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An essential part of programming in Java requires you to build exciting new user interfaces for yourselves. Components that come built into the Java framework are regular UI elements, however for a more rich experience, you need controls of your own. Take, for instance, a charting application. No charting tool comes built into a Java API. You need to manually draw the chart yourself.

Coding drawing, to begin with, is pretty daunting but once you know the basics of Graphics programming in Java, you can create elegant graphics and art in no time. But the question that arises in one's mind is what to draw on. The answer to this question is simpler than it seems. You can start drawing on any component in the Java framework. Whether it be a panel, window or even a button.

Let me break it down for you. A component in the Java language is a class that has been derived from the Component class. Each component has a method with a signature paint(Graphics) which can be overridden to manually draw something atop it.

Overriding the paint(Graphics) method edit

Below is an example on how you need to override the above method. For this very example, the component class that we would be using would be the Canvas class. For more information about the Canvas class, see the section on Understanding the Canvas class

  Code listing 9.1: Initializing a Canvas class
import java.awt.*;

public class MyCanvas extends Canvas {

    public MyCanvas() {

    public void paint(Graphics graphics) {
        /* We override the method here. The graphics
         * code comes here within the method body. */

Understanding the Canvas class edit

Code listing 9.1 shows the simplicity and power of the syntax for enabling the graphics functions within Java. Lets begin by understanding what a Canvas class does. A Canvas class is a derivative or a sub-class of the Component class and when placed over a Frame, displays as a blank area.

For the purpose of drawing graphics, you may use any other class derived from the Component class, for instance, JPanel or even JTextField or JButton. Why we use the Canvas class is purely to grasp the idea of drawing in Java.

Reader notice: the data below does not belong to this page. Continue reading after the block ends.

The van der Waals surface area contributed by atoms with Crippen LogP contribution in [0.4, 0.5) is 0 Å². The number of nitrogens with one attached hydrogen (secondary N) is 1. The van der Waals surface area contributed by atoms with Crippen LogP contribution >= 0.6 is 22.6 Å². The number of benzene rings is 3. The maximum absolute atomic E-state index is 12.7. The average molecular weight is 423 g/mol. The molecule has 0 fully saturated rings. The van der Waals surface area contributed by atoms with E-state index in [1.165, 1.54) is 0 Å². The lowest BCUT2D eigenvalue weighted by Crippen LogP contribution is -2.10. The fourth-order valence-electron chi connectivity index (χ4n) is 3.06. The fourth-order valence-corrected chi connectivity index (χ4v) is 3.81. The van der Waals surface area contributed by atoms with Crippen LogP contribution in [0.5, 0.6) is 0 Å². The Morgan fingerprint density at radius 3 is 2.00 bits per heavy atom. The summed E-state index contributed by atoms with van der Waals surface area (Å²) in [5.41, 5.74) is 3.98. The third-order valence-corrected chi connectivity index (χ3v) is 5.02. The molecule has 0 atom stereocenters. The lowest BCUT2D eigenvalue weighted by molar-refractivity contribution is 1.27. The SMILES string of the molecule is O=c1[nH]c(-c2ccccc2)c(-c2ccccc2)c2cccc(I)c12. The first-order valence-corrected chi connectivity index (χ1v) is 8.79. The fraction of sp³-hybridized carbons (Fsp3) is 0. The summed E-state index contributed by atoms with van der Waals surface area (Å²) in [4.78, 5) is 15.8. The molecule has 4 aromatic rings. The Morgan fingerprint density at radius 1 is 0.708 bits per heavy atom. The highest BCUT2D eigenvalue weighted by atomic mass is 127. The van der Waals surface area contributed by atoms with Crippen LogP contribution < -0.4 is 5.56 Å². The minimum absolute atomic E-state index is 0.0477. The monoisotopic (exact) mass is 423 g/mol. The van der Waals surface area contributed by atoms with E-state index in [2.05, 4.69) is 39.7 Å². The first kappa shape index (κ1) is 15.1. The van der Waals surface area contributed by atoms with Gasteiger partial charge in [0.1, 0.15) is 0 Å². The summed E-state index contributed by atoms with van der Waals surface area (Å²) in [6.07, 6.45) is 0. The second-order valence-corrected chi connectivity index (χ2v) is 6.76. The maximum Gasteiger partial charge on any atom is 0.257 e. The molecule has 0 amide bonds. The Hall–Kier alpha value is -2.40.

Notice the J before the names of each class. This suggests that the classes are part of the Java Swing library. Swing enables more freedom in drawing expressions in Java than AWT.

Let us refine the above code for the class to be executable and the Canvas to be displayed. For this we will add an entry-point method namely the main(String[]) method in its body and calling a JFrame class to load the canvas on.

  Code listing 9.2: Displaying a Canvas class atop a JFrame
import java.awt.*;
import javax.swing.*;

public class MyCanvas extends Canvas {
    public MyCanvas() {

    public void paint(Graphics graphics) {

    public static void main(String[] args) {
        // We initialize our class here
        MyCanvas canvas = new MyCanvas();
        JFrame frame = new JFrame();
        frame.setSize(400, 400);
        // Here we add it to the frame

The following code now helps our class to be executable and displays the canvas on top of the frame as it displays. Running this class would result in an empty frame, however it should be clear that the canvas is sitting atop it and is merely not displaying any drawings yet.

Figure 9.1: A blank canvas atop a JFrame

Get, set, draw! edit

Now that the basic structure of our program has been laid out, we need to explore how drawing is actually done by writing Java code. Move to the next section and try your hand at drawing basic shapes and lines. But whilst you are still fresh to the concept of a Canvas, why not test your knowledge. Try answering these questions below.

Question 9.1: What classes are used to draw in Java?

  1. Any class that is derived from the Object class.
  2. Any class that is derived from the Component class.
  3. None of the above.

A class derived from the Object class is not viable as a visible component, whereas a class derived from a Component class is a visible entity atop a Container hence a likely candidate for displaying drawings.

Question 9.2: What is the method that needs to be overridden in order to enable drawing?

  1. The main(String[]) method.
  2. The MyCanvas() method.
  3. The paint(Graphics) method.
  4. None of the above.

As discussed earlier the paint(Graphics) method is the correct option. The name says it all.